Although MZT twins (MZ twins raised together) showed on average to have higher IQ correlations when compared to MZA twins, the argument of a lack of common rearing was disproved by the decrease in IQ correlation as MZT twins got older (Bouchard & McGue, 1981). Therefore, the small differences between MZA and MZT twins in IQ correlation cannot be explained through a lack of interaction at a young age.

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The Transracial Adoption Study

Two concurrent experiments started in 1974 and 1975 respectively. The two adoption experiments were designed to test the influence of environmental factors on IQ and to prove the existence of an intellectual reaction range (Scarr & Weinberg, 1983). The Transracial Adoption Study (TAS) used 101 transracial families with a total of 176 adopted children and 143 biological children of the adoptive parents. Among the adoptees, 111 were adopted in the first year of life and 65 after 12 months of age. Children in the study ranged in age from 4-18 years old, and this age range called for different IQ tests to be administered. The average age for the adopted children was 7, and for biological children it was 10. Children from 4-7 years old received the Stanford-Binet test, children from 8-16 received the Wechsler Intelligence Test for Children (WISC) and older children and all parents received the WAIS.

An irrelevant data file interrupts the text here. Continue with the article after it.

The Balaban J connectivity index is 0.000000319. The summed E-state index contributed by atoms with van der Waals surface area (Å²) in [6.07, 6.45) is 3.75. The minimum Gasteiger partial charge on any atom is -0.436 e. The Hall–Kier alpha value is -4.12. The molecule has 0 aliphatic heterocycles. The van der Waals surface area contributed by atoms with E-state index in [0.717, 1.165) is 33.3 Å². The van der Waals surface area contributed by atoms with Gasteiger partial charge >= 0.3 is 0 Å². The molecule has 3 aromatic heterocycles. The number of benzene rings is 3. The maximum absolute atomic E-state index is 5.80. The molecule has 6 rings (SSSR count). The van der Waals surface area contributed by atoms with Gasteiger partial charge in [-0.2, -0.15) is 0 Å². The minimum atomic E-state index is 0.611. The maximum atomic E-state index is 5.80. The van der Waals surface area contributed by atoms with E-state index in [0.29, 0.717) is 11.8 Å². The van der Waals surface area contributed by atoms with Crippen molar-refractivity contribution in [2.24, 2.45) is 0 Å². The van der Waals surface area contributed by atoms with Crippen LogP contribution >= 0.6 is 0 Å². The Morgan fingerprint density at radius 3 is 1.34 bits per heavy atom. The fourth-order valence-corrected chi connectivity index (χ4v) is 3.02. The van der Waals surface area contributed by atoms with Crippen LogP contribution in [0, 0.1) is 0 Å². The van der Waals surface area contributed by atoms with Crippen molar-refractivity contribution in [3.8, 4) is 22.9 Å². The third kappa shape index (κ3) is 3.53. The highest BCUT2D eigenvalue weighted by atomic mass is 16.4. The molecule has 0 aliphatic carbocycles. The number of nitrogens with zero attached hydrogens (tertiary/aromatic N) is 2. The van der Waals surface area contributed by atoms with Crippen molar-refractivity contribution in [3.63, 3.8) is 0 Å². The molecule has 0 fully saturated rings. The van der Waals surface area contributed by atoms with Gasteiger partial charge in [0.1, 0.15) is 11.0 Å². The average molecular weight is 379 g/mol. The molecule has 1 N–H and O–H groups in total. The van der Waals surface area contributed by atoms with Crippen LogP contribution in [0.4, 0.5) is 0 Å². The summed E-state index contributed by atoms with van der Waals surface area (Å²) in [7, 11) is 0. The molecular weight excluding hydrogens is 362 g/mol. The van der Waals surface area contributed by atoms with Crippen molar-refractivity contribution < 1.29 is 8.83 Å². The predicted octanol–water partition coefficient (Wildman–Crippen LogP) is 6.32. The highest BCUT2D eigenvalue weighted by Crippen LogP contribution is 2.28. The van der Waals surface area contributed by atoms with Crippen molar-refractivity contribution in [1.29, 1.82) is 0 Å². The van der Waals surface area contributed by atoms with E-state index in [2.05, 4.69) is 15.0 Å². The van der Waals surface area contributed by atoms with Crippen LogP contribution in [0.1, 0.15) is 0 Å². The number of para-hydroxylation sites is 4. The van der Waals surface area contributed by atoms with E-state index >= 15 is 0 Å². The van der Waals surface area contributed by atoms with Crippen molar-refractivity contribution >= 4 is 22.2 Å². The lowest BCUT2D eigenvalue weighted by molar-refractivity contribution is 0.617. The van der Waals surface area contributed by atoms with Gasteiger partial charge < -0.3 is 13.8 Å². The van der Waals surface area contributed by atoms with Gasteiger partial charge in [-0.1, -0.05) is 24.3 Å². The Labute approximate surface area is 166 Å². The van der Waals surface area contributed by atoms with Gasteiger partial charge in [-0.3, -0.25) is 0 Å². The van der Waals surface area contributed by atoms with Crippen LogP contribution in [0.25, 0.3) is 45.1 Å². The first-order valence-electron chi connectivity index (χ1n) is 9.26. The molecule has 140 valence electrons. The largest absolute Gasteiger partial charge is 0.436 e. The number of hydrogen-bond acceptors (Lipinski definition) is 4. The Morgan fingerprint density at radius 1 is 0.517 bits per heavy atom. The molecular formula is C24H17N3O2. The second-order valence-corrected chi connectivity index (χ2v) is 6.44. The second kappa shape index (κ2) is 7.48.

The second experiment was the Adolescent Adoption Study(AAS), involving 194 adopted children in 115 adoptive families. The control group consisted of 237 biological children in 120 families. All of the adoptees were placed in their families in the first few months of life, the median being 2 months of age. From 1975-77, both groups of children were 16-22 years old. Both samples of parents were of similar socioeconomic status (working to upper middle class) and of similar IQ levels on the WAIS.